When a letter arrived announcing that our power was being cut off I was actually pleased. It was only for one day. It would be a Sunday. And I thought it would provide an opportunity for me to try a ‘digital fast’ of sorts.
Theoretically, I could have pretty much carried on as usual. I could have picked the day to go out for lunch. Or I could have picked up an Internet connection from a nearby hotspot.
But I wanted to give the non-digital life a go at least for a few hours. I did anything digital on Saturday rather than Sunday.
I needed to be home in the morning to let the engineer in so that gave me an excuse to rule out any ideas about an early start. Instead, I did a few things online and checked all my devices were fully charged (just in case!). Then I relaxed with a cup of tea and a book. Until I realised I was hungry. I was able to zap some leftover Chinese food in the microwave as the power was still on.
And then the doorbell went, and the engineer fiddled with the fuse box for 10 seconds, and that was it. I was free. So I went to my allotment.
Usually, I would have kept looking at my watch. Then I would have worried about the things I needed to get done at home. However, I knew that the only ‘task’ awaiting me was a good book! And I had all day so I resisted the urge to rush and bolt. Instead, I enjoyed a long productive session before staggering home.
Having a wash in some cold water was pleasant as it was a warm day. The thought of food stumped me. I discovered couscous in the fridge, along with various bits that could be added. Then I settled down with a book.
Every few minutes my brain would suggest that I needed to check my phone or my iPad. Or it would occur to me that I should look at my job list as there must be something else I could do. It took me a good hour to really focus by which point the engineer returned to put the power back on.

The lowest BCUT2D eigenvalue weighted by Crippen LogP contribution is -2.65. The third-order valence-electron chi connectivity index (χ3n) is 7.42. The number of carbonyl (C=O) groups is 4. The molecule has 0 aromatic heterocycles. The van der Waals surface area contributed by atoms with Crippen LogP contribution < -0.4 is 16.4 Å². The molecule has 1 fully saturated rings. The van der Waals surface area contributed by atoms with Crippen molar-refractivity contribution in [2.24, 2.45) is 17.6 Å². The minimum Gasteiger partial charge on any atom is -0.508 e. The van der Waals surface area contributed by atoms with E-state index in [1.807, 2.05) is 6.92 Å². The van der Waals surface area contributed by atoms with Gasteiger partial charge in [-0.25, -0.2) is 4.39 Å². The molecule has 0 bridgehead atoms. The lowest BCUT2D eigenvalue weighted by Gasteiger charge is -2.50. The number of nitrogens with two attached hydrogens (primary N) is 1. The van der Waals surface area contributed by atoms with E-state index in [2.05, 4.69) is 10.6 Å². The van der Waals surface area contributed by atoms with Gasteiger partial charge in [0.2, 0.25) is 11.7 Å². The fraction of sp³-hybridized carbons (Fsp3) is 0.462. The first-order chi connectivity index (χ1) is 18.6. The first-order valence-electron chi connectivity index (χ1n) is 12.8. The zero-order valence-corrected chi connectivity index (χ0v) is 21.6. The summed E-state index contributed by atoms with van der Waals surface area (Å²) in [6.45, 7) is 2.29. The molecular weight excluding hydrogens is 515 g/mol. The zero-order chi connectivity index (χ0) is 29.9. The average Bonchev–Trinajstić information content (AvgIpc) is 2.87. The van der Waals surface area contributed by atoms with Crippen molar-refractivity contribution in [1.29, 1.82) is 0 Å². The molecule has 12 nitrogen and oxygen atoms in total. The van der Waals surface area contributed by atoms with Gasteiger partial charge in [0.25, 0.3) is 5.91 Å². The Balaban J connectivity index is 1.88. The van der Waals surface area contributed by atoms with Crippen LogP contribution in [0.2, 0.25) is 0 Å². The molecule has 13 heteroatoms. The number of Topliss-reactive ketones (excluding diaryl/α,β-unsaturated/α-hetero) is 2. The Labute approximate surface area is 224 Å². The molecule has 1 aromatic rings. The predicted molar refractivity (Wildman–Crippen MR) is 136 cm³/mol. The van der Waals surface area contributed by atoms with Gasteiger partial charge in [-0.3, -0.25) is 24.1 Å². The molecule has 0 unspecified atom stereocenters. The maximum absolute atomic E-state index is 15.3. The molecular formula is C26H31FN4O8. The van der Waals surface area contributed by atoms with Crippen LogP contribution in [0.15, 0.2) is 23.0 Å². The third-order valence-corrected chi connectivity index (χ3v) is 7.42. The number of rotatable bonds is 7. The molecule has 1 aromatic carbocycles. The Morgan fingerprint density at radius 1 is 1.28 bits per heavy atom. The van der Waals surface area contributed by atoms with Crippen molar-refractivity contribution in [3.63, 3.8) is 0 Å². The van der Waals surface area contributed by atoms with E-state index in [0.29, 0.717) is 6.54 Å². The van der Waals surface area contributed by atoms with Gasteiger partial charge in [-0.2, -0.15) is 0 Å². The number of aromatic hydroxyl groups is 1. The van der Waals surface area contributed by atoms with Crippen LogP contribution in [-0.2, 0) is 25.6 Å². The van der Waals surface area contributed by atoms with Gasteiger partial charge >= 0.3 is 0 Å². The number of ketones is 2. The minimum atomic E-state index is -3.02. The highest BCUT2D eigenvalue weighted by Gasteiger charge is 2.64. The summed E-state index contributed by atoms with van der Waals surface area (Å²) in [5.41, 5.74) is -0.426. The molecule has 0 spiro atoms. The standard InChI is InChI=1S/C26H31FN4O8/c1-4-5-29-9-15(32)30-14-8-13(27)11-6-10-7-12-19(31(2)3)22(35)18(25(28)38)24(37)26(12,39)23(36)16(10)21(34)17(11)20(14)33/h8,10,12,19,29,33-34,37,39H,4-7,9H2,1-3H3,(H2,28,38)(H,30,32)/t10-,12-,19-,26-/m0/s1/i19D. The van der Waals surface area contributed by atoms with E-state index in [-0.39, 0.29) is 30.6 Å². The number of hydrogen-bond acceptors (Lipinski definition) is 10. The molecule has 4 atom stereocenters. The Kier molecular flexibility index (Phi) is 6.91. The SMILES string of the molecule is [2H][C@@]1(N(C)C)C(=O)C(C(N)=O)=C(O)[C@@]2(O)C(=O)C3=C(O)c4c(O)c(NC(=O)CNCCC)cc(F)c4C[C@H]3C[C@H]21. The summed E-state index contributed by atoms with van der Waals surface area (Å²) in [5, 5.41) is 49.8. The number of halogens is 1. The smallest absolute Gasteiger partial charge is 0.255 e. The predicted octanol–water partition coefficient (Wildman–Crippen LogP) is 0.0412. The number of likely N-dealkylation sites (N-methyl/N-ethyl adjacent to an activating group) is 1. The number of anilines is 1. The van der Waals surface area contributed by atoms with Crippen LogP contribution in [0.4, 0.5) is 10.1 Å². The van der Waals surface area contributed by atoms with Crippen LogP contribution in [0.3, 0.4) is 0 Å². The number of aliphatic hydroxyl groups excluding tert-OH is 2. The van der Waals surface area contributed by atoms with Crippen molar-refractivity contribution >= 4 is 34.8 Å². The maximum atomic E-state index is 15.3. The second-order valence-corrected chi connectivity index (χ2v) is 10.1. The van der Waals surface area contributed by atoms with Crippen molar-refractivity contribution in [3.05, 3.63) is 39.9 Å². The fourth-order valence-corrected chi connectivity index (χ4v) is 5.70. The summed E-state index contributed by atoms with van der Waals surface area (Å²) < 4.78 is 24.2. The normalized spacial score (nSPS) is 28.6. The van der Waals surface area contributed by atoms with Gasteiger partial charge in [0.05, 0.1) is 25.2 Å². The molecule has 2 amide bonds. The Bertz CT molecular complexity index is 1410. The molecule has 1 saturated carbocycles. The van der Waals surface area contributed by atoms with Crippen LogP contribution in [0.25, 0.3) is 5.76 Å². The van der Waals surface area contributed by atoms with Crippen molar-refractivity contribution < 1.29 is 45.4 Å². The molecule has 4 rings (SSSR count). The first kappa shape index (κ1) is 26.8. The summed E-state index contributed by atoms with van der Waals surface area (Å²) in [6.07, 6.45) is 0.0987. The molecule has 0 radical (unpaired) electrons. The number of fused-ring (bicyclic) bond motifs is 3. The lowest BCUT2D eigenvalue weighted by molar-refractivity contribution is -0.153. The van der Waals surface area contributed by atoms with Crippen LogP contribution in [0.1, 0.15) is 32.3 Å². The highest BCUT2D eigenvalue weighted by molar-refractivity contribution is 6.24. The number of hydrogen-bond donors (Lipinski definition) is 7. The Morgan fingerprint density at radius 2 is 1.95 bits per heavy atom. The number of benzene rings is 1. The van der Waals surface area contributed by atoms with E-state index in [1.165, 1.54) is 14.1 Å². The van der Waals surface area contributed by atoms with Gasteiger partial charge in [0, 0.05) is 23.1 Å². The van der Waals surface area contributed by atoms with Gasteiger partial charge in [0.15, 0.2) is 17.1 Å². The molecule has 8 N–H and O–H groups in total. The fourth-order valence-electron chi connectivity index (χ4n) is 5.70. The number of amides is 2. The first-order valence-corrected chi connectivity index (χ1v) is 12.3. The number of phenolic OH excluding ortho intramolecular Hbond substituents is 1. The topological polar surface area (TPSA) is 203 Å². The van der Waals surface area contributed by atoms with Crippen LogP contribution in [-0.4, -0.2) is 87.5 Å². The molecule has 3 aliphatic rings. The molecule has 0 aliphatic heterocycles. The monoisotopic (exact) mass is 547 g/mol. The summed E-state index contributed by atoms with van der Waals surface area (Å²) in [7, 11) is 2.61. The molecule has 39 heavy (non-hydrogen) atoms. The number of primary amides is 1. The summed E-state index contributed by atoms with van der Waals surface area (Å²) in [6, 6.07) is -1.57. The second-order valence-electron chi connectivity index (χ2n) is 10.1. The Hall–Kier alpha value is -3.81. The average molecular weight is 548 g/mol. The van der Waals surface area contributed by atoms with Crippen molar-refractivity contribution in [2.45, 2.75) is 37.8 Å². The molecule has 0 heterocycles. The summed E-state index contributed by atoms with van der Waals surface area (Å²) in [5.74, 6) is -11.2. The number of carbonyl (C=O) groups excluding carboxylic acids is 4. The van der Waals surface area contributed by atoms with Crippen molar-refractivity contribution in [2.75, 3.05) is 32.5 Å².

However, I had wrestled with getting used to non-digital time. So I wasn’t about to quit. I decided to carry on as if the power was still off, and had a really relaxing few hours reading on the sofa, or in the garden.
And what did learn (because we have to reflect on such opportunities when they come our way)? I thought back over the day as noted the following:
- I’m used to rushing through tasks because I think there is always something else I must do.
- I check texts, emails, and social media rather frequently, interrupting other activities in order to do so.
- My approach to eating at weekends is somewhat random.
What I’m going to do with my observations:
- Try and focus on the moment.
- Resist the urge to think about what I might do next.
- Reduce job list checks. Furthermore either do a task, or pick a time to next look at the list. Currently I seem to browse it like a food cupboard to see if anything takes my fancy.
- Have a clue about what I might be eating at weekends just as I do the rest of the week
Have you done a digital fast? Or found yourself without your device of choice? Are you obsessed with checking your job list (analogue or digital)? How do cope without them?